Banks that suffered during the recent financial crisis due to a lack of dollar deposits are poised to puff up to severalfold their original size. Following the prospective sale of Woori Finance Holdings and the Korea Exchange Bank, the scheduled privatization of the Korea Development Bank, the bank sector has adopted a strategy to occupy dominant positions through the merger and acquisition process.

In particular, they are insisting on the need to increase assets to at least 400 trillion won ($342.55 billion) to compete with giant banks in China and Japan with assets exceeding 1,000 trillion won. Kookmin Bank has become the largest bank by increasing its total assets to 282 trillion won. As many objections are raised over the current investment banking model, economies of scale are needed for commercial banks that provide deposit and loan products. However, it is doubtful whether banks poised to participate in mergers and acquisitions are equipped with the necessary capability. The point is that they should strive to raise their global competitiveness. Some people point out that “mergers and acquisitions should diversify the scale of the risk factors in the enlarged portfolio. However, puffing up earnings entails bigger risks in Korea.”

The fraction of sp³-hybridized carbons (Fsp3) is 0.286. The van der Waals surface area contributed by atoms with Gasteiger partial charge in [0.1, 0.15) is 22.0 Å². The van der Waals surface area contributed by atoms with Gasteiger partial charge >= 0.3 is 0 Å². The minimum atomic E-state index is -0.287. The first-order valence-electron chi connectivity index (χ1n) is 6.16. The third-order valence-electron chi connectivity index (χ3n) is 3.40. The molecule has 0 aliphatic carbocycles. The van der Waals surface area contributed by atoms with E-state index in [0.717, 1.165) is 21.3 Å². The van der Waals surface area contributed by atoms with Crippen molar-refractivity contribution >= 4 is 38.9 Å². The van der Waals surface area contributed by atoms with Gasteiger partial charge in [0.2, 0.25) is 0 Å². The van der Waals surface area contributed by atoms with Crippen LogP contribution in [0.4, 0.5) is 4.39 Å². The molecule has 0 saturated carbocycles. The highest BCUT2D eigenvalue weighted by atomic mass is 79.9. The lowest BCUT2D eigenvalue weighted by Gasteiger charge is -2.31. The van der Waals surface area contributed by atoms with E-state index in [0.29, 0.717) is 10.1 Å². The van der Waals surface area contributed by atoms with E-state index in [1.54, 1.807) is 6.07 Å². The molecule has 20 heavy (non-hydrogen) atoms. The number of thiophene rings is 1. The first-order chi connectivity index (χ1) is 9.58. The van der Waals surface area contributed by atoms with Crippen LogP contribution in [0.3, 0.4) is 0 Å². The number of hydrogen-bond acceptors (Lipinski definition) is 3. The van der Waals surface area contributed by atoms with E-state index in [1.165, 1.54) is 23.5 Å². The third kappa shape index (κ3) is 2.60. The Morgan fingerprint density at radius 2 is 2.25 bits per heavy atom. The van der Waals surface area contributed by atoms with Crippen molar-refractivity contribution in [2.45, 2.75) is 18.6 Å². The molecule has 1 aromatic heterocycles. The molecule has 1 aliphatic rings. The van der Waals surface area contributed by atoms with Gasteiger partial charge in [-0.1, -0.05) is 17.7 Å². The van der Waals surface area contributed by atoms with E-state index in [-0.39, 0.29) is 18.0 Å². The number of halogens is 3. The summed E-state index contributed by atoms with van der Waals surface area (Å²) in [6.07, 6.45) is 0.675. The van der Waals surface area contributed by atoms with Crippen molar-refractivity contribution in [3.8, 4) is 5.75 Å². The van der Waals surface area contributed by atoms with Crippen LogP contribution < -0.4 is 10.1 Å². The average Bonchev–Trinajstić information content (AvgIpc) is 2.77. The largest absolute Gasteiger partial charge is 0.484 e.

If a bank fails to manage risks while bent on increasing in size, serious damage will be inflicted on the people of this country. This is the reason banks should not be run in an aggressive manner although it is good to proactively manage banks. Woori Bank was twice forced to take 1.3 trillion won from the watchdog’s capital fund, in 1998 and again in 2000.

In addition, after the worldwide financial meltdown, 1.7 trillion won was used to cover deepening deficits at the bank at the end of March.

The overall gains from a bank will return to investors or employees, while the huge deficit caused by the failure at risk management is likely to be inflicted on people. Banks will enjoy high net profits by raising fees or using the margin between deposit and loan rate to make up for their losses. However, these risks should be borne by the public and customers. Securities firms will be forced to bear all of the costs of their risky choices, whereas banks should be held responsible for risk management.

Recently, many people have insisted on the need to set the national agenda to develop the financial industry. To this end, a suggestion was presented to create a high-level joint government-private sector committee, in an effort to facilitate the emergence of large global financial conglomerates and help the financial sector’s capacity to generate competitiveness. Unless banks undergo reforms, there is a long way to go.

We therefore urge the banking sector to “show yourself strong before you compete to puff up in size.”


*The writer is the senior economic news editor of the JoongAng Ilbo.
Translation by the JoongAng Daily staff.



by Park Eui-joon